|photo: Andy Warhol|
Do you recall your very first Pride event? Were you scared, nervous, afraid, overwhelmed? My first time, in 1988, New York City, I was. I snuck out of a job that required me to work that Sunday. Wearing a button-down shirt and pants, I was quite overwhelmed to see so many smiling happy people. By the next year, I was marching with ACT UP, protesting, chanting, and in the company of a tribe of like-minded activists.
The included photos are from various sources, but the best is from Gay Day: The Golden Age of the Christopher Street Parade, with photographs by Hank O'Neal (Harry N. Abrams, Inc.). The beautiful book includes many amazing photos from 1974 to 1983.
|photo: Winston Vargas|
Here's an excerpt: Chapter 30, June 1982:
The next morning, we packed for the day, and I carried our small duffel bag hoisted over my shoulder. Everett rolled ahead of me along the crowded streets, until we came upon a loose line of people standing, watching as a stream of marching people, floats, balloons, banners and smiling men, women, even some kids hoisted on parents’ shoulders, poured along Fifth Avenue.
|photo: Tobias Herbert|
We managed to appreciate this shared joy, this buoyant display of openness. Wasn’t this what we wanted, what we tried to emulate in our small way? At some point, standing beside Everett, I had taken his hand, finally comfortable enough to do that on the street. Then I just leaned behind him, my arms draped over his shoulders like a sweater.
Some cute guy in shorts and a cut-off T-shirt that showed off his thin waist and belly button called out for us to join him.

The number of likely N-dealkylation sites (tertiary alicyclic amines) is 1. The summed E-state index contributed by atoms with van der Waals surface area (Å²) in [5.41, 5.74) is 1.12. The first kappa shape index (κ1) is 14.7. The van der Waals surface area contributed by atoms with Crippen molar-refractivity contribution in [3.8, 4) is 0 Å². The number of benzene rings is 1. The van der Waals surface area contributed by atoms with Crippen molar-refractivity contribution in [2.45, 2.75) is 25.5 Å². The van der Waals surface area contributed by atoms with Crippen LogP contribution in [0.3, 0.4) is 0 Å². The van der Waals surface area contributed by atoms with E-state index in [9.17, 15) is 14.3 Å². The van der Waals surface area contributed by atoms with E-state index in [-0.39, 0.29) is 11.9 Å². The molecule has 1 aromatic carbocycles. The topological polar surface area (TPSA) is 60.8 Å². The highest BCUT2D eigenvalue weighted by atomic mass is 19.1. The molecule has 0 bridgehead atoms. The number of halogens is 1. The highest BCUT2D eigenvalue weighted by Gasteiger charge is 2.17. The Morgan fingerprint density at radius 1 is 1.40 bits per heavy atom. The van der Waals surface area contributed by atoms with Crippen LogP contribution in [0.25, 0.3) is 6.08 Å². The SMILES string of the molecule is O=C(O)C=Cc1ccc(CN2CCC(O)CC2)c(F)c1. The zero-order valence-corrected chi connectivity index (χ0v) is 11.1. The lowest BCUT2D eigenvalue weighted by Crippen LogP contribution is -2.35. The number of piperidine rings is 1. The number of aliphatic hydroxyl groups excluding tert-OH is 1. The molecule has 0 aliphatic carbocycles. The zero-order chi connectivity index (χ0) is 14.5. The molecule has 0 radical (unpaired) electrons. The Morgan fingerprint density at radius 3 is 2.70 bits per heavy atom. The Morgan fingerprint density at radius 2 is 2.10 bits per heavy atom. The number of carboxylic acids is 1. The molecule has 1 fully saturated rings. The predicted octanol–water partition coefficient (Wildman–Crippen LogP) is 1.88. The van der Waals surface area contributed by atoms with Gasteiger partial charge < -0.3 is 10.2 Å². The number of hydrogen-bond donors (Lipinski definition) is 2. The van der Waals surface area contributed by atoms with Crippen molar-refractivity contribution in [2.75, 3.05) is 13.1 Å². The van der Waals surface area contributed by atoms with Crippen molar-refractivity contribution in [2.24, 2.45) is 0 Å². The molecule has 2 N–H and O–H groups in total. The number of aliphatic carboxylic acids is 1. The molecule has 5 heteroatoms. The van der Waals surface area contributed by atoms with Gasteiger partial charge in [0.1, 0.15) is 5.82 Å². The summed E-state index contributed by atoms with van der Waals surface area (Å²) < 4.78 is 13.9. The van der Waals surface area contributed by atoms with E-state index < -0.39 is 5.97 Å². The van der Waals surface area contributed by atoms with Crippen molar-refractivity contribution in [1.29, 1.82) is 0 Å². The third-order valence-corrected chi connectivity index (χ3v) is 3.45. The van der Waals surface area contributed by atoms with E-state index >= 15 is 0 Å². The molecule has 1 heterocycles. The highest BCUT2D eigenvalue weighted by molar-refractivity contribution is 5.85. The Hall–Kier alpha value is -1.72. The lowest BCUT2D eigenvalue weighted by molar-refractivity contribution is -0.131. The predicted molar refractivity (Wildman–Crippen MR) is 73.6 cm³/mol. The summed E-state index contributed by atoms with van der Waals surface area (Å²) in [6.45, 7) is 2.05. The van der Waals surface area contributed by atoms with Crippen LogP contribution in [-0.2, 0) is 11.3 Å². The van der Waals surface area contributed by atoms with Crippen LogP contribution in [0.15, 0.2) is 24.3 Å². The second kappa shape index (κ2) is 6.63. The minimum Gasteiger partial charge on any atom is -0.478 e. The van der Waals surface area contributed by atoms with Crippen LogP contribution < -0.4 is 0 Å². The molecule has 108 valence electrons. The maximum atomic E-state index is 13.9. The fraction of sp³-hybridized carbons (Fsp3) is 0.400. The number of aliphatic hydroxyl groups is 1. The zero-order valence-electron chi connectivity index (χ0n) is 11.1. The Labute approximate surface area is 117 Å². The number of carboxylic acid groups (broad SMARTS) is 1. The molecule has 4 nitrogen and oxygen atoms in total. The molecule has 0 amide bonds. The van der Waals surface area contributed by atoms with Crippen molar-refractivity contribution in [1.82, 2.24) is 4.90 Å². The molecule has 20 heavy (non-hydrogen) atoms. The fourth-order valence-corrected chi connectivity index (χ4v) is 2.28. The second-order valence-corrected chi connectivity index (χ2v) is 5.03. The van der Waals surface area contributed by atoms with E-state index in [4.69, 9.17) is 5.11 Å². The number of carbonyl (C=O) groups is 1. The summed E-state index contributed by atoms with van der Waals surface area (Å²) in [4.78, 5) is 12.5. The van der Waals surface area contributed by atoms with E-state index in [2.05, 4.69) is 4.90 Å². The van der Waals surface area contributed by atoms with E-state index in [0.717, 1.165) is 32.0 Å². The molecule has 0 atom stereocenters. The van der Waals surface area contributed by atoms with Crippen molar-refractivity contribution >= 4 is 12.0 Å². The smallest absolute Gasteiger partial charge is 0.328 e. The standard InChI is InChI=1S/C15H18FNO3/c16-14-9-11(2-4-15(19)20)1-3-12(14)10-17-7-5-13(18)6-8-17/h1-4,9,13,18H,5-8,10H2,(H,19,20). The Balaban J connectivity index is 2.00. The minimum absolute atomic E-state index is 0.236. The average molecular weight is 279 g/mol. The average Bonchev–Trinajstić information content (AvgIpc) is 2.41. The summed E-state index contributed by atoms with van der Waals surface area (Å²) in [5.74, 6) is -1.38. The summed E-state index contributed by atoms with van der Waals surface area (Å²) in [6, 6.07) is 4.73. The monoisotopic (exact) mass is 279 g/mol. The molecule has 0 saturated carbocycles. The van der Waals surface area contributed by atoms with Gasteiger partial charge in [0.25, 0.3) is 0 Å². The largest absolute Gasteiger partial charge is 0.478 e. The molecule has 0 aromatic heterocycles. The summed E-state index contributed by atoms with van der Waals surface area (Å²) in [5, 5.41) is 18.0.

I didn’t need to ask Everett. His look up to me, those eager dark eyes sparkling in the sunlight, pleaded for a day of desperately needed joy.
“I don’t know if we’ll get a cab back uptown,” I said. “And I want to see Central Park.”
“Okay, but I want to try the subway again. Here. Get out my map,” he leaned his shoulder around as I unzipped his backpack.
“There’s gotta be a station with an elevator downtown that doesn’t stink of pee. We could just take the sidewalk. Besides, I want to see it. Christopher Street, homo central.”
And, after a minute of perusing the map, he handed it to me and I stuffed it into his backpack. We joined the slow-moving parade on the street. In between the banners and balloons, the strolling men in shorts, the women with signs who chanted slogans, I felt a growing elation and was able to put aside our concerns for Wesley.
At one point, the parade slowed to a halt as a distant siren echoed a few blocks south. Mustached men casually draped their arms over each others’ shoulders, until someone called out a spontaneous, “Kiss In!”
All around us, people embraced, smooched, and I felt a rush of emotion as I leaned down, took in Everett’s smiling face as he squinted under the sun, and kissed him, there, in the middle of a New York City street, surrounded by others.
Then, the parade continued to scattered cheers and applause.
“Take my hand,” he said.
“But you can’t–”
With his left hand in mine, he began a sort of cross-stitch push on his wheels, his path veering a bit from side to side. It became a sort of wavering dance, a bit awkward but worth the effort. We continued on our path, and for me, as usual, Everett led the way.